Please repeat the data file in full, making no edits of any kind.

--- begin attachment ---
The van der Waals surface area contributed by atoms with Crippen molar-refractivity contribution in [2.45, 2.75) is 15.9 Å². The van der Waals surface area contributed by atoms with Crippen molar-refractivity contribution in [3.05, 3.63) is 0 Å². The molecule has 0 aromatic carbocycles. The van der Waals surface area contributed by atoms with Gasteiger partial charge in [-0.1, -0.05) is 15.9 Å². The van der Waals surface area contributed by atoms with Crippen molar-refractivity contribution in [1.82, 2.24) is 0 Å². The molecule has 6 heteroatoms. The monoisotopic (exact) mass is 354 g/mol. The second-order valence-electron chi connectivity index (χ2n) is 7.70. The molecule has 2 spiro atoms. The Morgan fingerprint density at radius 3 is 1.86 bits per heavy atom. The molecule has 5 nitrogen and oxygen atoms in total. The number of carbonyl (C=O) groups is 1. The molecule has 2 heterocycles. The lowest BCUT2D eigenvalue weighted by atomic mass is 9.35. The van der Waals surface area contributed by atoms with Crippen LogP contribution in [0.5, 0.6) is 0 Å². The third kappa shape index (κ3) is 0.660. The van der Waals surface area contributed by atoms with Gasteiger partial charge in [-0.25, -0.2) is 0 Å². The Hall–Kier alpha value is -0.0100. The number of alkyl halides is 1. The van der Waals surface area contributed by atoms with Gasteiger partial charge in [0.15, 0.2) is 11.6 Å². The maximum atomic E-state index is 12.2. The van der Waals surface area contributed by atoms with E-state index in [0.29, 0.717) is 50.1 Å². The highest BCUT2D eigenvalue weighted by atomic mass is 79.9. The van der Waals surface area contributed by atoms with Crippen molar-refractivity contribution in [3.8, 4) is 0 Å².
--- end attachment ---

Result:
The van der Waals surface area contributed by atoms with Crippen molar-refractivity contribution in [2.45, 2.75) is 15.9 Å². The van der Waals surface area contributed by atoms with Crippen molar-refractivity contribution in [3.05, 3.63) is 0 Å². The molecule has 0 aromatic carbocycles. The van der Waals surface area contributed by atoms with Gasteiger partial charge in [-0.1, -0.05) is 15.9 Å². The van der Waals surface area contributed by atoms with Crippen molar-refractivity contribution in [1.82, 2.24) is 0 Å². The molecule has 6 heteroatoms. The monoisotopic (exact) mass is 354 g/mol. The second-order valence-electron chi connectivity index (χ2n) is 7.70. The molecule has 2 spiro atoms. The Morgan fingerprint density at radius 3 is 1.86 bits per heavy atom. The molecule has 5 nitrogen and oxygen atoms in total. The number of carbonyl (C=O) groups is 1. The molecule has 2 heterocycles. The lowest BCUT2D eigenvalue weighted by atomic mass is 9.35. The van der Waals surface area contributed by atoms with Crippen LogP contribution in [0.5, 0.6) is 0 Å². The third kappa shape index (κ3) is 0.660. The van der Waals surface area contributed by atoms with Gasteiger partial charge in [-0.25, -0.2) is 0 Å². The Hall–Kier alpha value is -0.0100. The number of alkyl halides is 1. The van der Waals surface area contributed by atoms with Gasteiger partial charge in [0.15, 0.2) is 11.6 Å². The maximum atomic E-state index is 12.2. The van der Waals surface area contributed by atoms with E-state index in [0.29, 0.717) is 50.1 Å². The highest BCUT2D eigenvalue weighted by atomic mass is 79.9. The van der Waals surface area contributed by atoms with Crippen molar-refractivity contribution in [3.8, 4) is 0 Å².